The paper is devoted to the reconstruction of the mythic-poetic worldview of the Nanay, in terms of underlying shamanic worldviews. Since Neolithic times (about 10,000–13,000 years ago), the Lower Amur region has become a territory for the syncretism of eastern Siberian and Pacific-coast traditions. The Tungus migration and trading relationship between the Amur peoples and China is reflected in the Nanay picture of the world, which includes the local worldview and various cultural elements. The tree of life, the patrons of the taiga and water powers became the main anthropomorphic or zoomorphic elements, in the form of the taiga predator and the dragon. During the Soviet period, the sacred space of the Nanay was transformed through the eradication of shamanism, and the loss of the function of many natural objects.


Spirits That Heal: The World of the Spirits in Today’s Equatorial Guinea

Today in Equatorial Guinea, the world of spirits – of the dead or non-human entities – constitutes one of the main aspects in the field of the occult. The belief in spirits is something shared by the population in general, but there are specialists, mainly nganga (healers or shamans), who understand the spirits within a complex esoteric dimension, which includes knowledge as well as a whole range of practices that are made manifest especially during the diagnosis and treatment of diseases. In this article, I will present results from fieldwork carried out in Equatorial Guinea over recent years. I will focus on the conceptualization of the spirits among the Fang, the type of relationship that is established between traditional healers and these spiritual entities, how they are invoked, and the specific role that they have in therapeutic practices.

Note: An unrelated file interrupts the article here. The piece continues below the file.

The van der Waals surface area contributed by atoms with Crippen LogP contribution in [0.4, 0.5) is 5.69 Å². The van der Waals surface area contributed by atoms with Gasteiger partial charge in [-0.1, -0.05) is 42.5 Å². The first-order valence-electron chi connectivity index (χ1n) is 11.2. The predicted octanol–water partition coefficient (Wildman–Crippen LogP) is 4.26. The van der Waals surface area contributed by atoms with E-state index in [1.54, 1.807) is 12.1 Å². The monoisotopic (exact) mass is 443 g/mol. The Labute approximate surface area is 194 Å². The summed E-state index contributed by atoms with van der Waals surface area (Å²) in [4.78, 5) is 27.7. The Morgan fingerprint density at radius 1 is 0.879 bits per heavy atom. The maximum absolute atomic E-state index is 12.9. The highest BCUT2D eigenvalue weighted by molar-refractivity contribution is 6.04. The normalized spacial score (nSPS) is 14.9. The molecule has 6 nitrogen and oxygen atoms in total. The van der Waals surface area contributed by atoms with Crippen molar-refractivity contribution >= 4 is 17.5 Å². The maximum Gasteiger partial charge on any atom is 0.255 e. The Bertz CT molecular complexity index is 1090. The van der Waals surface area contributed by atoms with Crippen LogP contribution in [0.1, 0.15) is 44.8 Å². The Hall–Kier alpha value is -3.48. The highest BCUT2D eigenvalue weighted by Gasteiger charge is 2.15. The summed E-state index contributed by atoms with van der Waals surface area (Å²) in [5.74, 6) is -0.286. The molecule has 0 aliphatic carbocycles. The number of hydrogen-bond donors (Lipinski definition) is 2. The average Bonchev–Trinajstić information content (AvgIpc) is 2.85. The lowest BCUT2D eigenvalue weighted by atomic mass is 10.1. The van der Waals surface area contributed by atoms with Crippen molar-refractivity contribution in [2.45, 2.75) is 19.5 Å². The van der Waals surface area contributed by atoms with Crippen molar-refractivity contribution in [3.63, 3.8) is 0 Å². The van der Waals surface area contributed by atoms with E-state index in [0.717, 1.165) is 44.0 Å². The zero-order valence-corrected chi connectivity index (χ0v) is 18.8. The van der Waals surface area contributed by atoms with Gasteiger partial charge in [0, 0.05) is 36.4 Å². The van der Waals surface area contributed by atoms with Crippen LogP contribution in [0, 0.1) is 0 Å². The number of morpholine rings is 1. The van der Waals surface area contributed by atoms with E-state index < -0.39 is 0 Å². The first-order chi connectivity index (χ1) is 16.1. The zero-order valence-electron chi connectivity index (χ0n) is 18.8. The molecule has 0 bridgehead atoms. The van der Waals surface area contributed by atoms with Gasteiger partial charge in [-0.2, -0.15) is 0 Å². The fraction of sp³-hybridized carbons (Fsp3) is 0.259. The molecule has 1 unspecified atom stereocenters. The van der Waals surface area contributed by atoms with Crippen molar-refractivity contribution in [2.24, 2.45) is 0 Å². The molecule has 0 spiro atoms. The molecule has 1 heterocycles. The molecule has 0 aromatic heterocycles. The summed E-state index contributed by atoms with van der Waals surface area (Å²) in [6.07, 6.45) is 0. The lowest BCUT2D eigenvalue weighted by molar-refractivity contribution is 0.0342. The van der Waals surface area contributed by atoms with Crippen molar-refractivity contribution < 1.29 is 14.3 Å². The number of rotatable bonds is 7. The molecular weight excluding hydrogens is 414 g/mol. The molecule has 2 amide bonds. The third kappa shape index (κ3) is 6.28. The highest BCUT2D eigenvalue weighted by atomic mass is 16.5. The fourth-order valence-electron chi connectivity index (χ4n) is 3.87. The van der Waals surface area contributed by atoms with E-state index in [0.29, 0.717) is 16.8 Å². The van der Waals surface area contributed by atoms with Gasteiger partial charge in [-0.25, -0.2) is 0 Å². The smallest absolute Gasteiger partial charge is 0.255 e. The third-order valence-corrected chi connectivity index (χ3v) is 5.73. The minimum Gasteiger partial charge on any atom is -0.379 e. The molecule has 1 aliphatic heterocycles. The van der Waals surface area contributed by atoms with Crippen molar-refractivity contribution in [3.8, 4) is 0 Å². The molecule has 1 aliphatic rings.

The Ethnoaesthetics of Shamanic Padayani performance in Kerala

This paper discusses the ethnoesthetics of the shamanic folk performance padayani in Kerala. It is also called padeni, from the Malayalam word for military formations. Padayani is a ritualistic art form performed in the sacred groves of the Pathanamthitta district, which is situated in the central part of Kerala. It is a form of folk theatre dedicated to the primal goddess. The story most commonly dramatized in a padayani is the scene after the annihilation of Darika (Demon God), when Kaali (Mother Goddess) sets out on her journey to Kailasa (Mount Kailash). To make Kaali sober and calm, Subramanyan, the son of Shiva, and the boothas (assistants to Lord Shiva) in different forms of kolam (big head-gear with masks) make up a procession in front of her. A procession of pakshikkolam, yakshikkolam, maruthakkolam (masked performance of birds and goddesses) is presented to her, during her journey, to appease her; figures are drawn on the sheaths of an areca palm in vibrant colors and there is much musical extravaganza. Figures are drawn in natural colors in which the enlarged shape of the eyes in the night light glitter and seem to project up. This shaman’s performance begins after the harvest with elaborate rituals. Each day includes diverse masked performance than contain a number of magical songs, which have very strong rhythmic beats that are played on a musical instrument (thappu). The whole village participates in this ritual. The sacred thottam pattu (ritualistic melody) is sung as part of padayani performance.